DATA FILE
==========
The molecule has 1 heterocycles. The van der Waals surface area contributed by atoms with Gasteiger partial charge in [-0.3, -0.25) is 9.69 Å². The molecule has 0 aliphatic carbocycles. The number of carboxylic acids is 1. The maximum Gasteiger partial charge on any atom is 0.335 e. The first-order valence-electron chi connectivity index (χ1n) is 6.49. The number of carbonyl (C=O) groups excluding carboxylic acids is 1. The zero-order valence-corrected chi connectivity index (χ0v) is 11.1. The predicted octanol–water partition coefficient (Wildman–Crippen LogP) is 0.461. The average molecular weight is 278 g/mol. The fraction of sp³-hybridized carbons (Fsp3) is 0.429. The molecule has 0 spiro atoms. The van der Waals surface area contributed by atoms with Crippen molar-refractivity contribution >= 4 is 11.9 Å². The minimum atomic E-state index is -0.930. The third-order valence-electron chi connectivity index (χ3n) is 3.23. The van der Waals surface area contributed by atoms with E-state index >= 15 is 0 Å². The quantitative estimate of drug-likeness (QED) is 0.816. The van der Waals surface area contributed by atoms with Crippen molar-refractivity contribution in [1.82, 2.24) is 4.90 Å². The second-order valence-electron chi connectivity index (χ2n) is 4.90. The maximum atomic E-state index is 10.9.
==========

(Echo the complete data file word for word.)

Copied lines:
The molecule has 1 heterocycles. The van der Waals surface area contributed by atoms with Gasteiger partial charge in [-0.3, -0.25) is 9.69 Å². The molecule has 0 aliphatic carbocycles. The number of carboxylic acids is 1. The maximum Gasteiger partial charge on any atom is 0.335 e. The first-order valence-electron chi connectivity index (χ1n) is 6.49. The number of carbonyl (C=O) groups excluding carboxylic acids is 1. The zero-order valence-corrected chi connectivity index (χ0v) is 11.1. The predicted octanol–water partition coefficient (Wildman–Crippen LogP) is 0.461. The average molecular weight is 278 g/mol. The fraction of sp³-hybridized carbons (Fsp3) is 0.429. The molecule has 0 spiro atoms. The van der Waals surface area contributed by atoms with Crippen molar-refractivity contribution >= 4 is 11.9 Å². The minimum atomic E-state index is -0.930. The third-order valence-electron chi connectivity index (χ3n) is 3.23. The van der Waals surface area contributed by atoms with E-state index >= 15 is 0 Å². The quantitative estimate of drug-likeness (QED) is 0.816. The van der Waals surface area contributed by atoms with Crippen molar-refractivity contribution in [1.82, 2.24) is 4.90 Å². The second-order valence-electron chi connectivity index (χ2n) is 4.90. The maximum atomic E-state index is 10.9.